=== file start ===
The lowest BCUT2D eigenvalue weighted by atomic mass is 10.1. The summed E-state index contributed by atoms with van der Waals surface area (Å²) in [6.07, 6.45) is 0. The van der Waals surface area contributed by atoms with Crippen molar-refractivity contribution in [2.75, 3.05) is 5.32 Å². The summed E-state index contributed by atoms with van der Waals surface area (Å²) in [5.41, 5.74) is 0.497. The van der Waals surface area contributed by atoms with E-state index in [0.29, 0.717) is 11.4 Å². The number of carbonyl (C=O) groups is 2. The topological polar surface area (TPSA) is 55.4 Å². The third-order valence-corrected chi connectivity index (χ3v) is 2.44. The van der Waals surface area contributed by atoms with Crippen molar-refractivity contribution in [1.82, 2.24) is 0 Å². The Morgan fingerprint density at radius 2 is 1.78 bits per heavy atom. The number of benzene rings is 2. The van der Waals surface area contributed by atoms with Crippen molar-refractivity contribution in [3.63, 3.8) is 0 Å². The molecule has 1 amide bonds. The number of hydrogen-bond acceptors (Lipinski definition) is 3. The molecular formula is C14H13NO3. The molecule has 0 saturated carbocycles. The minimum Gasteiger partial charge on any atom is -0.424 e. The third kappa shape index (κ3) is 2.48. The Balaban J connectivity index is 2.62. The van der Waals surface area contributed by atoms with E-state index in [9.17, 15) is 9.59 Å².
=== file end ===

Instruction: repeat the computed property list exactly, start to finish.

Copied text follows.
The lowest BCUT2D eigenvalue weighted by atomic mass is 10.1. The summed E-state index contributed by atoms with van der Waals surface area (Å²) in [6.07, 6.45) is 0. The van der Waals surface area contributed by atoms with Crippen molar-refractivity contribution in [2.75, 3.05) is 5.32 Å². The summed E-state index contributed by atoms with van der Waals surface area (Å²) in [5.41, 5.74) is 0.497. The van der Waals surface area contributed by atoms with E-state index in [0.29, 0.717) is 11.4 Å². The number of carbonyl (C=O) groups is 2. The topological polar surface area (TPSA) is 55.4 Å². The third-order valence-corrected chi connectivity index (χ3v) is 2.44. The van der Waals surface area contributed by atoms with Crippen molar-refractivity contribution in [1.82, 2.24) is 0 Å². The Morgan fingerprint density at radius 2 is 1.78 bits per heavy atom. The number of benzene rings is 2. The van der Waals surface area contributed by atoms with Crippen molar-refractivity contribution in [3.63, 3.8) is 0 Å². The molecule has 1 amide bonds. The number of hydrogen-bond acceptors (Lipinski definition) is 3. The molecular formula is C14H13NO3. The molecule has 0 saturated carbocycles. The minimum Gasteiger partial charge on any atom is -0.424 e. The third kappa shape index (κ3) is 2.48. The Balaban J connectivity index is 2.62. The van der Waals surface area contributed by atoms with E-state index in [9.17, 15) is 9.59 Å².